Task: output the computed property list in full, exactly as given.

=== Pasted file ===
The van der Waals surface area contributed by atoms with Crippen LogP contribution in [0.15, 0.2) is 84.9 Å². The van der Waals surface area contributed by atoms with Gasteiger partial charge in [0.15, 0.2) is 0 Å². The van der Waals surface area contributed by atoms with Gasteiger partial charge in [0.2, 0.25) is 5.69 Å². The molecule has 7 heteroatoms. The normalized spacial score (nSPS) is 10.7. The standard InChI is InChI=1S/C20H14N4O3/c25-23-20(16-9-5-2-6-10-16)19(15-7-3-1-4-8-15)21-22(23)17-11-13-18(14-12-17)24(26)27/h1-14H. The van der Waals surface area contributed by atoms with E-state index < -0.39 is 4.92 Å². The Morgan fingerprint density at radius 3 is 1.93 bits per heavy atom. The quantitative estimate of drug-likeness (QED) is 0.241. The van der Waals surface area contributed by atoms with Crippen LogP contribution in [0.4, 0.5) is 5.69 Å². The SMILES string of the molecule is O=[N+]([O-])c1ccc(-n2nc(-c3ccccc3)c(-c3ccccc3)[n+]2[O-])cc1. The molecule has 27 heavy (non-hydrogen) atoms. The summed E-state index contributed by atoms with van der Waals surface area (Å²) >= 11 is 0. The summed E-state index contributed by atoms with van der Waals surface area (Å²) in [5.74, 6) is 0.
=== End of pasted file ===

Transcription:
The van der Waals surface area contributed by atoms with Crippen LogP contribution in [0.15, 0.2) is 84.9 Å². The van der Waals surface area contributed by atoms with Gasteiger partial charge in [0.15, 0.2) is 0 Å². The van der Waals surface area contributed by atoms with Gasteiger partial charge in [0.2, 0.25) is 5.69 Å². The molecule has 7 heteroatoms. The normalized spacial score (nSPS) is 10.7. The standard InChI is InChI=1S/C20H14N4O3/c25-23-20(16-9-5-2-6-10-16)19(15-7-3-1-4-8-15)21-22(23)17-11-13-18(14-12-17)24(26)27/h1-14H. The van der Waals surface area contributed by atoms with E-state index < -0.39 is 4.92 Å². The Morgan fingerprint density at radius 3 is 1.93 bits per heavy atom. The quantitative estimate of drug-likeness (QED) is 0.241. The van der Waals surface area contributed by atoms with Crippen LogP contribution in [0.4, 0.5) is 5.69 Å². The SMILES string of the molecule is O=[N+]([O-])c1ccc(-n2nc(-c3ccccc3)c(-c3ccccc3)[n+]2[O-])cc1. The molecule has 27 heavy (non-hydrogen) atoms. The summed E-state index contributed by atoms with van der Waals surface area (Å²) >= 11 is 0. The summed E-state index contributed by atoms with van der Waals surface area (Å²) in [5.74, 6) is 0.